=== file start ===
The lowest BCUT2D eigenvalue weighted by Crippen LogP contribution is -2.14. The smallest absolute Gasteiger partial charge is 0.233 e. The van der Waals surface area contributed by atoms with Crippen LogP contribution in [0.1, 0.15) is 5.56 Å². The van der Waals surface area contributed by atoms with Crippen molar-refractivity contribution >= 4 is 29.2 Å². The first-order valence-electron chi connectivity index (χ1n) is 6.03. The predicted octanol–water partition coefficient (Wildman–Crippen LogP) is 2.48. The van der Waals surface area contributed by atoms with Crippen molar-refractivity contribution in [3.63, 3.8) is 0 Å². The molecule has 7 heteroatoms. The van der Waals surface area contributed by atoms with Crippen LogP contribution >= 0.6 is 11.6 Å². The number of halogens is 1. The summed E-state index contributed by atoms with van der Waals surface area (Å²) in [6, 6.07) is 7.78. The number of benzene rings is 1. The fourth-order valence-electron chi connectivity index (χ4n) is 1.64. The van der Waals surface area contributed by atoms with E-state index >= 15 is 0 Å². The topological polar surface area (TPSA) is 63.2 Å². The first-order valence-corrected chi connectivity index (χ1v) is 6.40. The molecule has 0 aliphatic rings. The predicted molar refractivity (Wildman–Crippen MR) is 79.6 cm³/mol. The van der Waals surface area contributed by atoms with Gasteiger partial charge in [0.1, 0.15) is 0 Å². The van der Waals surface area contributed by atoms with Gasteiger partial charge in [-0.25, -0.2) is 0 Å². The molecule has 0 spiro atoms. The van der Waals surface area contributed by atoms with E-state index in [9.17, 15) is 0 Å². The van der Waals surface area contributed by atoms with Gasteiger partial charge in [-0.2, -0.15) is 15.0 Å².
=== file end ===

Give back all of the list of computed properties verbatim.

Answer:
The lowest BCUT2D eigenvalue weighted by Crippen LogP contribution is -2.14. The smallest absolute Gasteiger partial charge is 0.233 e. The van der Waals surface area contributed by atoms with Crippen LogP contribution in [0.1, 0.15) is 5.56 Å². The van der Waals surface area contributed by atoms with Crippen molar-refractivity contribution >= 4 is 29.2 Å². The first-order valence-electron chi connectivity index (χ1n) is 6.03. The predicted octanol–water partition coefficient (Wildman–Crippen LogP) is 2.48. The van der Waals surface area contributed by atoms with Crippen molar-refractivity contribution in [3.63, 3.8) is 0 Å². The molecule has 7 heteroatoms. The van der Waals surface area contributed by atoms with Crippen LogP contribution >= 0.6 is 11.6 Å². The number of halogens is 1. The summed E-state index contributed by atoms with van der Waals surface area (Å²) in [6, 6.07) is 7.78. The number of benzene rings is 1. The fourth-order valence-electron chi connectivity index (χ4n) is 1.64. The van der Waals surface area contributed by atoms with E-state index >= 15 is 0 Å². The topological polar surface area (TPSA) is 63.2 Å². The first-order valence-corrected chi connectivity index (χ1v) is 6.40. The molecule has 0 aliphatic rings. The predicted molar refractivity (Wildman–Crippen MR) is 79.6 cm³/mol. The van der Waals surface area contributed by atoms with Gasteiger partial charge in [0.1, 0.15) is 0 Å². The van der Waals surface area contributed by atoms with Gasteiger partial charge in [-0.25, -0.2) is 0 Å². The molecule has 0 spiro atoms. The van der Waals surface area contributed by atoms with E-state index in [9.17, 15) is 0 Å². The van der Waals surface area contributed by atoms with Gasteiger partial charge in [-0.2, -0.15) is 15.0 Å².